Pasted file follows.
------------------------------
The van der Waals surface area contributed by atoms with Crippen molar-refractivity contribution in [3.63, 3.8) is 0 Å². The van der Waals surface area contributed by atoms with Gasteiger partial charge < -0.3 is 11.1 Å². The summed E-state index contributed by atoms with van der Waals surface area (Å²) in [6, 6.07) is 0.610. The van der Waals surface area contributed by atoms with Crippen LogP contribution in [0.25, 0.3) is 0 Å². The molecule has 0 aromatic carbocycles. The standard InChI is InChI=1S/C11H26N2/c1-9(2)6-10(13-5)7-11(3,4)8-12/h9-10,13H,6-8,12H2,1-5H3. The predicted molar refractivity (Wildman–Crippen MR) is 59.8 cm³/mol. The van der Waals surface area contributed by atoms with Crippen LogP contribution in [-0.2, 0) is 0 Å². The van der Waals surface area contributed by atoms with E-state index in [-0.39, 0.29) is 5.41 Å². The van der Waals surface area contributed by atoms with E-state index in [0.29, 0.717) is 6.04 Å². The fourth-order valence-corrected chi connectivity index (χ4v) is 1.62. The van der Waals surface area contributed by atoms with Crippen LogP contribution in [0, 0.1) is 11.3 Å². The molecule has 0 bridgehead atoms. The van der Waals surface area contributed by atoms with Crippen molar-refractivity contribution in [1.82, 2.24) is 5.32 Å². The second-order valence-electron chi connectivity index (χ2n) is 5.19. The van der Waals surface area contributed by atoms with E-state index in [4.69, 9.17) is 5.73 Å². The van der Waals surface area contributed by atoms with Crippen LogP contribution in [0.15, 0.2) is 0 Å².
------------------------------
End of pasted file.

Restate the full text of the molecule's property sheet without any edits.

The van der Waals surface area contributed by atoms with Crippen molar-refractivity contribution in [3.63, 3.8) is 0 Å². The van der Waals surface area contributed by atoms with Gasteiger partial charge < -0.3 is 11.1 Å². The summed E-state index contributed by atoms with van der Waals surface area (Å²) in [6, 6.07) is 0.610. The van der Waals surface area contributed by atoms with Crippen LogP contribution in [0.25, 0.3) is 0 Å². The molecule has 0 aromatic carbocycles. The standard InChI is InChI=1S/C11H26N2/c1-9(2)6-10(13-5)7-11(3,4)8-12/h9-10,13H,6-8,12H2,1-5H3. The predicted molar refractivity (Wildman–Crippen MR) is 59.8 cm³/mol. The van der Waals surface area contributed by atoms with Crippen LogP contribution in [-0.2, 0) is 0 Å². The van der Waals surface area contributed by atoms with E-state index in [-0.39, 0.29) is 5.41 Å². The van der Waals surface area contributed by atoms with E-state index in [0.29, 0.717) is 6.04 Å². The fourth-order valence-corrected chi connectivity index (χ4v) is 1.62. The van der Waals surface area contributed by atoms with Crippen LogP contribution in [0, 0.1) is 11.3 Å². The molecule has 0 bridgehead atoms. The van der Waals surface area contributed by atoms with Crippen molar-refractivity contribution in [1.82, 2.24) is 5.32 Å². The second-order valence-electron chi connectivity index (χ2n) is 5.19. The van der Waals surface area contributed by atoms with E-state index in [4.69, 9.17) is 5.73 Å². The van der Waals surface area contributed by atoms with Crippen LogP contribution in [0.15, 0.2) is 0 Å².